El Camino College Union

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Cal States revise requirements regarding remedial class work

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Update: Oct. 12, 11:58 a.m. A correction was made to the name of counselor Kelsey Iino, which was previous spelled Kelsey Lino. Changes were also made to the lead for clarification that students will “take” placement classes, not “end” them.

As of fall 2018, California State Universities will not require incoming freshmen to take placement tests and remedial courses.

Counselors at El Camino think that this decision could benefit students who struggle with the remedial courses.

“If the Cal State system is going to honor the fact that you don’t have to take math, then (it would) increase our transfer rate,” EC counselor Kelsey Iino said. “(One) of the things that (does) hold students back sometimes is that transferable math course.”

According to Dr. Cynthia Mosqueda, the faculty coordinator of the First Year Experience Program, EC will offer more programs to help students who are in remedial courses speed up the process of getting through them.

“El Camino will pilot the multiple measures for math students, and next year we’re going to be doing it for students who need to take English. Those two initiatives will happen by next summer of 2018,” Mosqueda said.

Mosqueda added that the future programs that EC is planning for its own students will have an effect on the students rather than the Cal State decision.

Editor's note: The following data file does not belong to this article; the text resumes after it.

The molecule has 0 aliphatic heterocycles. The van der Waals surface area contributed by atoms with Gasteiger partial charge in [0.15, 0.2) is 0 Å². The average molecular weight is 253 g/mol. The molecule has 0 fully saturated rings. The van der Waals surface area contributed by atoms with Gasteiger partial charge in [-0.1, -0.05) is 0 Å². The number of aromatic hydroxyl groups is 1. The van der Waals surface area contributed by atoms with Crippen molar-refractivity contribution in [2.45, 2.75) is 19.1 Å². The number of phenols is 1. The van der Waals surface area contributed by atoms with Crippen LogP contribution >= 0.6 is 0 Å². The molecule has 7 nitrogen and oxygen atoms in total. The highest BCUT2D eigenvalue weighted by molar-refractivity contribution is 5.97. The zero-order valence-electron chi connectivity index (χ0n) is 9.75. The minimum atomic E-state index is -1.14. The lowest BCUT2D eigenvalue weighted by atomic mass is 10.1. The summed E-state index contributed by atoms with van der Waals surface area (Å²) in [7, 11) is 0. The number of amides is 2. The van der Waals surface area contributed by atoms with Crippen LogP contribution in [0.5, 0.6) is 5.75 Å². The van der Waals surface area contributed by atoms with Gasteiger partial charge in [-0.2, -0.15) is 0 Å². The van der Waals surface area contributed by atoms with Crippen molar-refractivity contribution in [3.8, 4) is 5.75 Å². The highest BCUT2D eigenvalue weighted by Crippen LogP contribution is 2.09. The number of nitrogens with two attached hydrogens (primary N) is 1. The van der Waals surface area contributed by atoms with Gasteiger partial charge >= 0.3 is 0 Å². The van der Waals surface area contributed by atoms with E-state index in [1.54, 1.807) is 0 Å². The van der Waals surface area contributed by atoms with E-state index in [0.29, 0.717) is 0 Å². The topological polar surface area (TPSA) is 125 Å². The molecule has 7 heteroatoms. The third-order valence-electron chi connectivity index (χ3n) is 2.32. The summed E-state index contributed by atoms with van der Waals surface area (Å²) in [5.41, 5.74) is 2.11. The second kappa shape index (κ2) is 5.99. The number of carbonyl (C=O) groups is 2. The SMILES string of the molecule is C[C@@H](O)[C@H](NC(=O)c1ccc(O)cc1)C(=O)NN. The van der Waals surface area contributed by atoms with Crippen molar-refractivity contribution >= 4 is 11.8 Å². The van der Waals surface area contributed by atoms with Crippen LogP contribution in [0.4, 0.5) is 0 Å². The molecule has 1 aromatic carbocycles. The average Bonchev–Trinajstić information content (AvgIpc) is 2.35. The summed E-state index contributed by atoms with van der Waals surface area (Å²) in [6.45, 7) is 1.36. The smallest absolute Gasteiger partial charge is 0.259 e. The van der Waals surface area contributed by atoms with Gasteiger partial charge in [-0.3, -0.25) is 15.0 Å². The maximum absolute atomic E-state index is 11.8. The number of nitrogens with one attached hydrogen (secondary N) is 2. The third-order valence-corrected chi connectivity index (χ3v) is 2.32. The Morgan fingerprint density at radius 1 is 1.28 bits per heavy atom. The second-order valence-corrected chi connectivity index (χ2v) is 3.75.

“The initiatives that El Camino is doing is going to have an impact,” Mosqueda said. “But what the Cal State system is doing, it doesn’t have an impact on our students.”

Michael Tanisaka, a freshmen at El Camino who is currently enrolled in Math 37, a remedial math course, thinks that remedial courses ultimately help students.

“For me it does (help)” Tanisaka said. “(It’s better for students to) take a placement test (to) see where they are.”

Iino feels somewhat conflicted about remedial course work.

“Sometimes students don’t place well, so of course the remedial coursework is way too easy for them,” Iino said. “However, there are those students that maybe didn’t do so well in elementary, middle school and high school so (their skills) in reading, writing and math, they are not strong enough. You may need to take a class to brush up on those skills, which would be remedial coursework.”

According to Mosqueda, these changes are going to affect CSU freshmen and community college students still have to abide by the CSU general education requirements, or the “golden four”.

“It’s pretty much impacting incoming freshmen. It’s not impacting community college students because community college students still have to complete the golden four and two of those classes, one is English, one is math,” Mosqueda said “It’s going to impact students in different ways.”

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Cal States revise requirements regarding remedial class work